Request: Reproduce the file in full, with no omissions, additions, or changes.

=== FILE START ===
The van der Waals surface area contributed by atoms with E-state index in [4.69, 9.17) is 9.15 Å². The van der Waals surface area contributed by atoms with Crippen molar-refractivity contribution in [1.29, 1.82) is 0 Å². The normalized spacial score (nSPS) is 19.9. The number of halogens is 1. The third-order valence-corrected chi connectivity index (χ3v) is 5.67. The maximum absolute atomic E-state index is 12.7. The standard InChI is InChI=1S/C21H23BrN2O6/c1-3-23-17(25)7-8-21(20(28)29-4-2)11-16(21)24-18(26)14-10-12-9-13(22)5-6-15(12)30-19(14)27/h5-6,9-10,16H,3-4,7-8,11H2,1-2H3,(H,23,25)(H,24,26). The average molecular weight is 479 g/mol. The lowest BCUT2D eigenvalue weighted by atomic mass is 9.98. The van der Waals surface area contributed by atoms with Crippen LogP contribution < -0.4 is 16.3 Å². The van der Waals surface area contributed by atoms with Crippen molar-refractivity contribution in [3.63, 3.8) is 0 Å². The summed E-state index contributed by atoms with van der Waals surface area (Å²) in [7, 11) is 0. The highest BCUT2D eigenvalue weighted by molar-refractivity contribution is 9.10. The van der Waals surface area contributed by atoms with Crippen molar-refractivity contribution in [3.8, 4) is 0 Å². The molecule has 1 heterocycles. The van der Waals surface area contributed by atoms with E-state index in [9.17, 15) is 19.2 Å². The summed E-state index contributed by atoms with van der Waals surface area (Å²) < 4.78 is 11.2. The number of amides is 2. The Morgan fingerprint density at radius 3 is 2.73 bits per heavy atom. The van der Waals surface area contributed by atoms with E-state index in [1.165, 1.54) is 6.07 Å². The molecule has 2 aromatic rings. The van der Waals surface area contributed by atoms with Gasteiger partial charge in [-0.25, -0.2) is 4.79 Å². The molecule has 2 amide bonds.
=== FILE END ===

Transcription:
The van der Waals surface area contributed by atoms with E-state index in [4.69, 9.17) is 9.15 Å². The van der Waals surface area contributed by atoms with Crippen molar-refractivity contribution in [1.29, 1.82) is 0 Å². The normalized spacial score (nSPS) is 19.9. The number of halogens is 1. The third-order valence-corrected chi connectivity index (χ3v) is 5.67. The maximum absolute atomic E-state index is 12.7. The standard InChI is InChI=1S/C21H23BrN2O6/c1-3-23-17(25)7-8-21(20(28)29-4-2)11-16(21)24-18(26)14-10-12-9-13(22)5-6-15(12)30-19(14)27/h5-6,9-10,16H,3-4,7-8,11H2,1-2H3,(H,23,25)(H,24,26). The average molecular weight is 479 g/mol. The lowest BCUT2D eigenvalue weighted by atomic mass is 9.98. The van der Waals surface area contributed by atoms with Crippen LogP contribution < -0.4 is 16.3 Å². The van der Waals surface area contributed by atoms with Crippen molar-refractivity contribution in [3.63, 3.8) is 0 Å². The summed E-state index contributed by atoms with van der Waals surface area (Å²) in [7, 11) is 0. The highest BCUT2D eigenvalue weighted by molar-refractivity contribution is 9.10. The van der Waals surface area contributed by atoms with Crippen molar-refractivity contribution in [3.8, 4) is 0 Å². The molecule has 1 heterocycles. The van der Waals surface area contributed by atoms with E-state index in [9.17, 15) is 19.2 Å². The summed E-state index contributed by atoms with van der Waals surface area (Å²) < 4.78 is 11.2. The number of amides is 2. The Morgan fingerprint density at radius 3 is 2.73 bits per heavy atom. The van der Waals surface area contributed by atoms with E-state index in [1.165, 1.54) is 6.07 Å². The molecule has 2 aromatic rings. The van der Waals surface area contributed by atoms with Gasteiger partial charge in [-0.25, -0.2) is 4.79 Å². The molecule has 2 amide bonds.